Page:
Oct. 05, 2015

Shelley Du Puy, 409-621-5151 ext. 106
Michelle Johnston 409-621-5151, ext.127

Volunteers remove lionfish from Flower Garden Banks National Marine Sanctuary

Photo of a lionfish
The invasive lionfish. (Photo: Amanda Sterne/TAMUG)

Trained volunteers and research partners recently conducted fish surveys and removed 317 lionfish at Flower Garden Banks National Marine Sanctuary in the Gulf of Mexico. The work is part of an effort to better understand the effects of lionfish, an invasive species, on native fish communities and habitats in the sanctuary.

Since 2000, Indo-Pacific lionfish populations have increased in the waters off the southeastern United States, Caribbean and Gulf of Mexico, a serious concern among scientists and resource managers. Lionfish have venomous spines that can be painful to swimmers, divers and fishermen. They can cause significant impacts to local fish populations, and have been documented to eat over 100 species of fish and invertebrates, including commercially important species such as snapper and grouper.

In recent years, national marine sanctuaries have hosted education and outreach events to raise awareness about the lionfish threat, including lionfish derbies where dive teams compete to remove lionfish. In August, 27 volunteers at Flower Garden Banks sanctuary received permits to spearfish for lionfish. Although spear fishing in the sanctuary is illegal, an exception was made as pole spears are the most effective method of capture for lionfish.

Sanctuary and partner researchers will examine the lionfish for age, growth and stomach contents to see which and how many native fish species lionfish are eating. 
In addition to the sanctuary, Reef Environmental Education Foundation (REEF), Texas State Aquarium, Fling Charters, Oregon State University and National Marine Sanctuary Foundation supported the event.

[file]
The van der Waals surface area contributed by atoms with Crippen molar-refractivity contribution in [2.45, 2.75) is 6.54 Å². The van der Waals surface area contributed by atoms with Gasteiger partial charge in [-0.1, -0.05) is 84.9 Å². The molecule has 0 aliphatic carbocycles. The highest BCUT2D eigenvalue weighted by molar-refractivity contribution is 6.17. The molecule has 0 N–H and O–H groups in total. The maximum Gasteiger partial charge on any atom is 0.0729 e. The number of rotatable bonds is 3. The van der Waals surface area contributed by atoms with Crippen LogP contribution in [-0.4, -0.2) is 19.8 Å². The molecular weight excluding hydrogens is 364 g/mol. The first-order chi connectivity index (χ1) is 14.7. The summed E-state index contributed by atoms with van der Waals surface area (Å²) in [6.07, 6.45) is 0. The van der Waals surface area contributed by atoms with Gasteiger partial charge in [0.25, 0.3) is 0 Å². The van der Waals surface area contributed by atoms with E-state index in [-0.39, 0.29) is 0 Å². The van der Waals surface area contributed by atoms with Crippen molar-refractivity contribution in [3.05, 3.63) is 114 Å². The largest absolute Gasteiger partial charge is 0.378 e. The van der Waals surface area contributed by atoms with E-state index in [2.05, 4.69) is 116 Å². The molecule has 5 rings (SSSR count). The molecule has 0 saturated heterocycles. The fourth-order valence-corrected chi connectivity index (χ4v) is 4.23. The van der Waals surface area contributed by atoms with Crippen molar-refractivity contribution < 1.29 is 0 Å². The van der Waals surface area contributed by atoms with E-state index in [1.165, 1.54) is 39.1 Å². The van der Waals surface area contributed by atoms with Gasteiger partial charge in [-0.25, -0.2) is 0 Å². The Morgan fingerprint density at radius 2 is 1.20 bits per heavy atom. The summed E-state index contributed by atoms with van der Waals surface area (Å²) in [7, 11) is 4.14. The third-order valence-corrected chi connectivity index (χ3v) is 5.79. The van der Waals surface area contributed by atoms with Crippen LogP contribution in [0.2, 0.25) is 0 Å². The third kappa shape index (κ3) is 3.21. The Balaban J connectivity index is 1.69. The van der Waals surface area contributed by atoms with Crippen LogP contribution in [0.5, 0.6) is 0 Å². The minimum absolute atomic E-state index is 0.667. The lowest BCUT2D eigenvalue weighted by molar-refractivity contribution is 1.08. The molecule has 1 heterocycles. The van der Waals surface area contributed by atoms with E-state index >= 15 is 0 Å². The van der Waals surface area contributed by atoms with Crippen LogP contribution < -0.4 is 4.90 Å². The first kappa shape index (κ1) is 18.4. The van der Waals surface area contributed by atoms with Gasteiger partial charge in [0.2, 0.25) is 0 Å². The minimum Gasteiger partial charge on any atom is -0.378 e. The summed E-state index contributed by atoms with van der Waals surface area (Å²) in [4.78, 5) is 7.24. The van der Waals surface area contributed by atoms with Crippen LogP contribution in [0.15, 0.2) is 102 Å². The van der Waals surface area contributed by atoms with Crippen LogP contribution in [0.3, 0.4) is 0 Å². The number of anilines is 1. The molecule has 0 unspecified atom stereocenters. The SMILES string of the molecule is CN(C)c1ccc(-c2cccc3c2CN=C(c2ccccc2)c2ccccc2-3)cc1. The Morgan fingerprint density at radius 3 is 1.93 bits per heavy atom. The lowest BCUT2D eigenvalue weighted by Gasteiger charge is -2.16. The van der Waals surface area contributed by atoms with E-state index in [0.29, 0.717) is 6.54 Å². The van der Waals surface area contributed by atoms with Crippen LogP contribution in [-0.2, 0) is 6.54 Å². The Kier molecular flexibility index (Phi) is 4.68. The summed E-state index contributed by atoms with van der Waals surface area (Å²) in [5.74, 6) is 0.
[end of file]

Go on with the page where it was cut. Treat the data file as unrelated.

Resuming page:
“Complete lionfish eradication is not an option with current technology but we have to try to do everything we can to minimize the impact of this unprecedented invasion,” said G. P. Schmahl, sanctuary superintendent. “Control and removal activities at the local scale will help, along with improved monitoring and continued research on lionfish movement and behavior.”

Located 70 to 115 miles off the coasts of Texas and Louisiana, Flower Garden Banks National Marine Sanctuary includes the northernmost coral reefs in the continental United States, deepwater reef communities and other essential habitats for a variety of marine species. NOAA designated the sanctuary in 1992, and Stetson Bank was added to the sanctuary through Congressional action in 1996.

NOAA’s Office of National Marine Sanctuaries serves as trustee for a system of 14 marine protected areas, encompassing more than 170,000 square miles of America’s ocean and Great Lakes waters. Through active research, management, and public engagement, national marine sanctuaries sustain healthy environments that are the foundation for thriving communities and stable economies.

NOAA's mission is to understand and predict changes in the Earth's environment, from the depths of the ocean to the surface of the sun, and to conserve and manage our coastal and marine resources. Join us on Facebook,link leaves government site Twitterlink leaves government site, Instagramlink leaves government site and our other social media channels.